“As a company, we are absolutely committed to the fight for equality for LGBTIQ+ people and fostering an environment of inclusivity.  While we welcome GoFundMes engaging in diverse civil debate, we do not tolerate the promotion of discrimination or exclusion.”  GoFundMe’s official Twitter account handle and logo features a rainbow coloured flag in support of LGBTIQ+ people, which was used on their site before Folau launched his crowd-funding campaign.  It comes as the former Wallabies star attended a closed church service at his father’s house after launching his $3 million funding campaign. <

The Law Council of Australia said the issue of crowd-funding a law suit opened up a “veritable can of worms” for the legal profession and the courts.  Law Council of Australia President, Arthur Moses SC pointed out that if Folau’s case was dismissed or the litigation failed, the money raised could be used to pay legal expenses of the opposing side.  “Furthermore, if a lawyer for a litigant is paid using the proceeds of a crowd-funding campaign, this may expose a lawyer to a claim brought by persons who had contributed to the crowd-funding who may claim they were misled as to the use of the money or who do not approve of the conduct of the case,” Mr Moses said.

Source Compiled by APN from media reports

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By Australian Newsletter

The Anglican Archbishop of Sydney has pledged his support to his “Christian brother” Israel Folau and claimed the way his support was cut off by GoFundMe was telling of “a new and ugly Australia where dissent from narrow cultural views is not tolerated”.  Archbishop Glenn Davies’s comments come as the Australian Christian Lobby fundraising campaign raised more money in less than 24 hours than the defunct GoFundMe appeal did over four days.  The second fundraising campaign has already amassed more than $2,000,000 in donations since it was launched by the Australian Christian Lobby (ACL) and has now been suspended having reached its current target.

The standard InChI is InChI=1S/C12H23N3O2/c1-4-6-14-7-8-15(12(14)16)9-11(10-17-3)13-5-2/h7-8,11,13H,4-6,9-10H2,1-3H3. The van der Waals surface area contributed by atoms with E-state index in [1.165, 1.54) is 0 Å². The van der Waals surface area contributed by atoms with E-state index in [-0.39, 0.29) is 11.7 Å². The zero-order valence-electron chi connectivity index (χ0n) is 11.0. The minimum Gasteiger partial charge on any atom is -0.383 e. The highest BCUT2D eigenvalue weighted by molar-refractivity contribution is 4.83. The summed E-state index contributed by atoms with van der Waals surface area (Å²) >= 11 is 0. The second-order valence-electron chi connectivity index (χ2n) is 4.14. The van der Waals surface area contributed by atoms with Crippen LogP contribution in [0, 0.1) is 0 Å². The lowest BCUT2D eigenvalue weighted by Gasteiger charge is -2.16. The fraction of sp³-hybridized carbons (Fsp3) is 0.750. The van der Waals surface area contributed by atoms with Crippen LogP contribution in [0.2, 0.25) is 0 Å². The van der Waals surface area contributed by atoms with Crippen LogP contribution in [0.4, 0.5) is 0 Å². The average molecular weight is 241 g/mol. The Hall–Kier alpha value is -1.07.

Archbishop Davies said the original social media post that cost Folau his playing contract “canvassed some basic tenets of the Christian faith” and was “posted without malice.” “Folau’s right to express his faith and act according to his conscience is of fundamental importance in any democracy, and it is of great concern to many Australians that this right is being denied and vilified.  Many are wondering whether they will be next,” Archbishop Davies wrote.  “What Folau is going through may shine a light on an issue which is vital to our democracy and of crucial importance for Christians, freedom of speech, freedom of worship, and to live according to our faith.”

The ACL set up the fundraising campaign for the former Wallabies star on its website after Folau’s successful GoFundMe page was closed by the US-based crowd-funding platform.  Folau launched his GoFundMe appeal for $3 million over a week ago and had raised $750,000 in four days from more than 7000 donors.  But the fundraising platform pulled the campaign, saying it violated their terms of service and announced it would refund all donations.  “As a company, we are absolutely committed to the fight for equality for LGBTIQ+ people and fostering an environment of inclusivity” GoFundMe Australia’s regional manager Nicola Britton said.